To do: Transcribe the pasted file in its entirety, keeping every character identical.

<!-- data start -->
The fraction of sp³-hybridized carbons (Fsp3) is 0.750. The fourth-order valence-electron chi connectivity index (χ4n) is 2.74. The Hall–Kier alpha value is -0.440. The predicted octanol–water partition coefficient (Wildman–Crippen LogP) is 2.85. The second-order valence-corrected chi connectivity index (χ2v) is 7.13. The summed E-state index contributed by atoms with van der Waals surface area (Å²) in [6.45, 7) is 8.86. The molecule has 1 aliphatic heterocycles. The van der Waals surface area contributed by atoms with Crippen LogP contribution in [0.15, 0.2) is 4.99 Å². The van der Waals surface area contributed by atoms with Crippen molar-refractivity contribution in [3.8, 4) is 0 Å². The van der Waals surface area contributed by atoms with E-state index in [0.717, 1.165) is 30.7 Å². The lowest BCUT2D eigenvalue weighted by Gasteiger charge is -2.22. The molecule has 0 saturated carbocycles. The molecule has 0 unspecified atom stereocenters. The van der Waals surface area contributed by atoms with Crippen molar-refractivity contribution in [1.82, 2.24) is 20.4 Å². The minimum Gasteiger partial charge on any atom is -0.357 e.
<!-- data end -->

The fraction of sp³-hybridized carbons (Fsp3) is 0.750. The fourth-order valence-electron chi connectivity index (χ4n) is 2.74. The Hall–Kier alpha value is -0.440. The predicted octanol–water partition coefficient (Wildman–Crippen LogP) is 2.85. The second-order valence-corrected chi connectivity index (χ2v) is 7.13. The summed E-state index contributed by atoms with van der Waals surface area (Å²) in [6.45, 7) is 8.86. The molecule has 1 aliphatic heterocycles. The van der Waals surface area contributed by atoms with Crippen LogP contribution in [0.15, 0.2) is 4.99 Å². The van der Waals surface area contributed by atoms with Crippen molar-refractivity contribution in [3.8, 4) is 0 Å². The van der Waals surface area contributed by atoms with E-state index in [0.717, 1.165) is 30.7 Å². The lowest BCUT2D eigenvalue weighted by Gasteiger charge is -2.22. The molecule has 0 saturated carbocycles. The molecule has 0 unspecified atom stereocenters. The van der Waals surface area contributed by atoms with Crippen molar-refractivity contribution in [1.82, 2.24) is 20.4 Å². The minimum Gasteiger partial charge on any atom is -0.357 e.